Not upon all Europe. Common rain, the rain from Heaven, falls alike upon the just and the unjustBut the golden rain seems to fall upon the just by accident only, seems to prefer the unjust. This rain from the strong boxes of our very rich, who are very, very eager to be “refined and cultured” is true to the traditional nature of golden rain. It is a sad story: only the ill-bred and the hard-hearted could laugh at it. Time was when the rich American fell into the most obvious traps, was “trimmed” with the crudest kinds of shears. A man is always more or less of a fool at any business other than his own. When pcik kings and steel kings and railicad kings and the like first went abroad they believed implicitly everything too eminent critic, connoisseur or other barkers for dealers in antiquities and art told them. We all know this now. And when we go into the houses of the multi-millionaires who became art patrons in the seventies and eighties, or into the Metropolitan Museum in New York, or the Corcoran at Washington, or any of the museums of our cities for that matter, we see the laughable results of these worthy but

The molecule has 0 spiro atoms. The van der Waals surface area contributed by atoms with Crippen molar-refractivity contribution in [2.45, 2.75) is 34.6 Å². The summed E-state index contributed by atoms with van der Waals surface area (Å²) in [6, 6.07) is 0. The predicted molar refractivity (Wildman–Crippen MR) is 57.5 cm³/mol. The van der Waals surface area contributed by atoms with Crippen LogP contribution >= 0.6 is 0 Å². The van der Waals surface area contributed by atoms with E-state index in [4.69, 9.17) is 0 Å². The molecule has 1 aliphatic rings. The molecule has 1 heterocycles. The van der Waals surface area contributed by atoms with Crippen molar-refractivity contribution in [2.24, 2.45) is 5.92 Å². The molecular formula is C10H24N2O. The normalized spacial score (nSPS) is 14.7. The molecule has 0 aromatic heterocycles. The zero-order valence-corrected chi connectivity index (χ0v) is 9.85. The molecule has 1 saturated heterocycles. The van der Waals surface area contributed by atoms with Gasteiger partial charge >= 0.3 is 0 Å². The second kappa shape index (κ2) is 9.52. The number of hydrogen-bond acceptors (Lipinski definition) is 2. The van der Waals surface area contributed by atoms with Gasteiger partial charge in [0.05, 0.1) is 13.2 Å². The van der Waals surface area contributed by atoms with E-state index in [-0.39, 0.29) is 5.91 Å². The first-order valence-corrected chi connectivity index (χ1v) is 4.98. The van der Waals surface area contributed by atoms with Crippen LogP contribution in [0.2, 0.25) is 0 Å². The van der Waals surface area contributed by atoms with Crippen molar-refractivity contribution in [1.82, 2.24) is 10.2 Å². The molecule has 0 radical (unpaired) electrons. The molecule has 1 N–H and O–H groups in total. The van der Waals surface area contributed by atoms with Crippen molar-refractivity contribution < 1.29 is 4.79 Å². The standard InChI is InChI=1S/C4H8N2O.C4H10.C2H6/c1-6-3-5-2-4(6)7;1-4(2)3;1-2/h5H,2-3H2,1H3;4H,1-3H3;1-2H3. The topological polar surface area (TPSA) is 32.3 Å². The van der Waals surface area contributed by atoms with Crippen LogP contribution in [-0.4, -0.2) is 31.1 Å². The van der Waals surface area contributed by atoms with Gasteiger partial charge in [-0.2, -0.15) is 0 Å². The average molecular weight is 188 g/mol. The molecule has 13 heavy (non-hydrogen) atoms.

ignorant aspirants after the “higher life.” The American art patron of to-day is wiser than he of twenty years ago. He “knows a thing or to;” unfortunately he does not know more than that. The European art dealers and their “steerers” have adapted themselves to the new development. They play the same old game ; but they play it more adroitly. They fool the American just as they did before; and, as they are put to more trouble, they make him pay for being so much wiserjust as the Wall Street eminently respectable gambler and good-thing man robs his victims of more than did the old-fashioned gold-brick dealer or three-eard-monte man. The wiser one gets in this world, the worse he is done wuen he does fall into a trap.
The art dealers of twenty years ago used to be content if they fleeced an American rich “eome-on” of two or three thousand dollars. The art dealer of to-day feels, if he bears off less than twenty or thirty thousand dollars, much as Mr. Rockefeller would feel if he should find that in cleaning up a transaction he bungled it by leaving half of every dollar of possible profit in the field he had set out to mow. There are honest art dealers in Europe ; but they hate to deal with Americans. As one of them said last fall: “The temptation to swindle your countrymen is more than human nature can resist. I hate to isee a rich American coming. I know that if I don’t make him swindling prices and tell him fairy tales he will not buy from me. And if I do it, I can’t help feeling ashamed.”